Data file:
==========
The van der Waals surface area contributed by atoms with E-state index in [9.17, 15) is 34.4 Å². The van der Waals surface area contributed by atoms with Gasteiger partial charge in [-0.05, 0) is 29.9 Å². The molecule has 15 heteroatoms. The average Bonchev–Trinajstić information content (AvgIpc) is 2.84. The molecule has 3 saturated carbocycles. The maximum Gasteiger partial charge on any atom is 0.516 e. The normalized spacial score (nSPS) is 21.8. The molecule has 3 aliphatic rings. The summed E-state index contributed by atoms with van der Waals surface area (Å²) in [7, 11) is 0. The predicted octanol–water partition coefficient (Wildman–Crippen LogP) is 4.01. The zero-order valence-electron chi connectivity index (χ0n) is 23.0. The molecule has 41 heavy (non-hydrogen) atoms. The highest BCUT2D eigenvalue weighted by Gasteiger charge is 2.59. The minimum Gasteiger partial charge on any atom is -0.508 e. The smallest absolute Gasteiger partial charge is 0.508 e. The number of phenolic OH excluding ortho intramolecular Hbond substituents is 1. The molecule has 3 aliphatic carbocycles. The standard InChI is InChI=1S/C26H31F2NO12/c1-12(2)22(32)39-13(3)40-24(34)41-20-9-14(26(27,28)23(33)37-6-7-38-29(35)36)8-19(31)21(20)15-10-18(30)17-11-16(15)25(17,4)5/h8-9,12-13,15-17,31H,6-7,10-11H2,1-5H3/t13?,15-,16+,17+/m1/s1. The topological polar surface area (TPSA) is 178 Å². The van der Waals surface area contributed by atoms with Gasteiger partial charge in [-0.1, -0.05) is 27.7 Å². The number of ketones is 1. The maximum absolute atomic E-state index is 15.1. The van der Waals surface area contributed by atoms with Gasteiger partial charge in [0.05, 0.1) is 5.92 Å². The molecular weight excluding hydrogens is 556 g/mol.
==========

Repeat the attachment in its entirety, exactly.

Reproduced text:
The van der Waals surface area contributed by atoms with E-state index in [9.17, 15) is 34.4 Å². The van der Waals surface area contributed by atoms with Gasteiger partial charge in [-0.05, 0) is 29.9 Å². The molecule has 15 heteroatoms. The average Bonchev–Trinajstić information content (AvgIpc) is 2.84. The molecule has 3 saturated carbocycles. The maximum Gasteiger partial charge on any atom is 0.516 e. The normalized spacial score (nSPS) is 21.8. The molecule has 3 aliphatic rings. The summed E-state index contributed by atoms with van der Waals surface area (Å²) in [7, 11) is 0. The predicted octanol–water partition coefficient (Wildman–Crippen LogP) is 4.01. The zero-order valence-electron chi connectivity index (χ0n) is 23.0. The molecule has 41 heavy (non-hydrogen) atoms. The highest BCUT2D eigenvalue weighted by Gasteiger charge is 2.59. The minimum Gasteiger partial charge on any atom is -0.508 e. The smallest absolute Gasteiger partial charge is 0.508 e. The number of phenolic OH excluding ortho intramolecular Hbond substituents is 1. The molecule has 3 aliphatic carbocycles. The standard InChI is InChI=1S/C26H31F2NO12/c1-12(2)22(32)39-13(3)40-24(34)41-20-9-14(26(27,28)23(33)37-6-7-38-29(35)36)8-19(31)21(20)15-10-18(30)17-11-16(15)25(17,4)5/h8-9,12-13,15-17,31H,6-7,10-11H2,1-5H3/t13?,15-,16+,17+/m1/s1. The topological polar surface area (TPSA) is 178 Å². The van der Waals surface area contributed by atoms with Gasteiger partial charge in [-0.1, -0.05) is 27.7 Å². The number of ketones is 1. The maximum absolute atomic E-state index is 15.1. The van der Waals surface area contributed by atoms with Gasteiger partial charge in [0.05, 0.1) is 5.92 Å². The molecular weight excluding hydrogens is 556 g/mol.